Agile, agility?

One of the architects of the agile manifesto, Dave Turner, has written an eloquent piece on how the term “agile” has been horribly misappropriated:

The word “agile” has been subverted to the point where it is effectively meaningless, and what passes for an agile community seems to be largely an arena for consultants and vendors to hawk services and products.

Sadly, this mirrors my experience, and probably that of many other IT practitioners out there. The term has been comprehensively bastardised, and has pretty much completed a transition to “buzzword” status. Many organisations use it as a shortcut: poorly-designed apps which they think they’s producing on the cheap. Rather than being genuinely agile in approach, software teams find themselves delivering over-specified software for disinterested business teams wondering why their costs aren’t reducing. It’s a bit of a sorry state of affairs, although of course there are plenty of people also doing it right.

Turner recommends a return to the core precepts of the manifesto drawn-up over thirteen years ago:

Individuals and Interactions
over Processes and Tools
Working Software
over Comprehensive Documentation
Customer Collaboration
over Contract Negotiation, and
Responding to Change
over Following a Plan

Put like that, it’s easy :-).

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Well that was a fair few weeks of effort on all fronts. As some of you will know, we recently co-hosted the inaugural Collaborative Stack Community event and good fun it was too. The venue was fab (the Soho Hotel, picked out by good chum and colleague Abigail Roberts at RavenDesk), the attendees were in good voice, our speakers were great, and as ever Gab and Mike organised things wonderfully.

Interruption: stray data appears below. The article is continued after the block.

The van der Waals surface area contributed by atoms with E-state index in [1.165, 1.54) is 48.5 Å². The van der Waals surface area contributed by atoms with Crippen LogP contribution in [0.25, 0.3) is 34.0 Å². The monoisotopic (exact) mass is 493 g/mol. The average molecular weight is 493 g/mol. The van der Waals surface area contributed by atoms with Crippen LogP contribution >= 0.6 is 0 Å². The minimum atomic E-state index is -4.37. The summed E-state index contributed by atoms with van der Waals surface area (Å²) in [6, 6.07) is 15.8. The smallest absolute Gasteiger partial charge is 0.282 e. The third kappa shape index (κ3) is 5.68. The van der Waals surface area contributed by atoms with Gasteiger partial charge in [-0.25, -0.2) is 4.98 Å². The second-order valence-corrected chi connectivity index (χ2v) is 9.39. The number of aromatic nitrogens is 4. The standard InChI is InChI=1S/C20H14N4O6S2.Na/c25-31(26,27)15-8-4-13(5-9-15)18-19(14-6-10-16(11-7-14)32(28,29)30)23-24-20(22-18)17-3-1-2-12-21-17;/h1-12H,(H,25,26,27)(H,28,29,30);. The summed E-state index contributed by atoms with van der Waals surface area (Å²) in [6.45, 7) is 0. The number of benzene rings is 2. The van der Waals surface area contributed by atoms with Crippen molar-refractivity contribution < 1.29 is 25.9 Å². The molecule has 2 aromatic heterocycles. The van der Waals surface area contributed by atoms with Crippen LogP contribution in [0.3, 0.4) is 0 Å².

Me? I just turned up and looked pretty.

Many thanks to everyone who took part, and keep your eye on the CSC site, as we will post material, post-conference thoughts and, hopefully, news of future events!

Your language is not dead


Meanwhile, I suspect 80% of programmers are still working on problems where their development velocity is a much bigger problem than how many hits their server can take before falling over. I dunno, maybe my view of the industry is skewed. I just don’t think there are really that many developers, statistically speaking, who can cite system capacity as their current problem #1. Or #2, or #3.

Excellent exposition of those interminable “language blah is dead” memes that just won’t quit.

(Having said that, if all you know is Lotusscript, well… you know).


I’m a developer / general IT wrangler, specialising in web apps, the mobile web, enterprise Java and the odd Domino system.

Best described as a simpleton, but kindly. Read more…